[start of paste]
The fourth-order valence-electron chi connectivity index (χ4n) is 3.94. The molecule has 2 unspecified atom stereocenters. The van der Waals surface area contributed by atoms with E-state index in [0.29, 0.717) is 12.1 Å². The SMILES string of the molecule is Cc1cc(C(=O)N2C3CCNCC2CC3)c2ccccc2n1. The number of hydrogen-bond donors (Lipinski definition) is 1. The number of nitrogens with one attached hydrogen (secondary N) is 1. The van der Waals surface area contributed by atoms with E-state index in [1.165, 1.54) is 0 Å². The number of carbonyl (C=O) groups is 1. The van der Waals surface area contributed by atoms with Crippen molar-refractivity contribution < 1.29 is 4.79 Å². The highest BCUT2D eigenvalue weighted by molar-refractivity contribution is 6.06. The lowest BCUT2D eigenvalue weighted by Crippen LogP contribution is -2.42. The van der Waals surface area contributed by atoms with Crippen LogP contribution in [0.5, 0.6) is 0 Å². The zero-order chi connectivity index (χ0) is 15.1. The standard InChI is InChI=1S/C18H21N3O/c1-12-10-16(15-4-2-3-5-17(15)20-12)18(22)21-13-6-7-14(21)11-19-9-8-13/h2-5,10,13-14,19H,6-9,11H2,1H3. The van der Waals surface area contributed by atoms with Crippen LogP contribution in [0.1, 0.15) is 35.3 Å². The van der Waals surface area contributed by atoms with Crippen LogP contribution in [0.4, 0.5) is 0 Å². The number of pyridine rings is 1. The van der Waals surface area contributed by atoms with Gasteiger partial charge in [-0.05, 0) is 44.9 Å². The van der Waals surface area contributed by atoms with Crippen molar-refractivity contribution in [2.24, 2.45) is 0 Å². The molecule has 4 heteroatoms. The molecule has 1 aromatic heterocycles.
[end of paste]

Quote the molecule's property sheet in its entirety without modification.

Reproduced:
The fourth-order valence-electron chi connectivity index (χ4n) is 3.94. The molecule has 2 unspecified atom stereocenters. The van der Waals surface area contributed by atoms with E-state index in [0.29, 0.717) is 12.1 Å². The SMILES string of the molecule is Cc1cc(C(=O)N2C3CCNCC2CC3)c2ccccc2n1. The number of hydrogen-bond donors (Lipinski definition) is 1. The number of nitrogens with one attached hydrogen (secondary N) is 1. The van der Waals surface area contributed by atoms with E-state index in [1.165, 1.54) is 0 Å². The number of carbonyl (C=O) groups is 1. The van der Waals surface area contributed by atoms with Crippen molar-refractivity contribution < 1.29 is 4.79 Å². The highest BCUT2D eigenvalue weighted by molar-refractivity contribution is 6.06. The lowest BCUT2D eigenvalue weighted by Crippen LogP contribution is -2.42. The van der Waals surface area contributed by atoms with Crippen LogP contribution in [0.5, 0.6) is 0 Å². The zero-order chi connectivity index (χ0) is 15.1. The standard InChI is InChI=1S/C18H21N3O/c1-12-10-16(15-4-2-3-5-17(15)20-12)18(22)21-13-6-7-14(21)11-19-9-8-13/h2-5,10,13-14,19H,6-9,11H2,1H3. The van der Waals surface area contributed by atoms with Crippen LogP contribution in [0.1, 0.15) is 35.3 Å². The van der Waals surface area contributed by atoms with Crippen LogP contribution in [0.4, 0.5) is 0 Å². The number of pyridine rings is 1. The van der Waals surface area contributed by atoms with Gasteiger partial charge in [-0.05, 0) is 44.9 Å². The van der Waals surface area contributed by atoms with Crippen molar-refractivity contribution in [2.24, 2.45) is 0 Å². The molecule has 4 heteroatoms. The molecule has 1 aromatic heterocycles.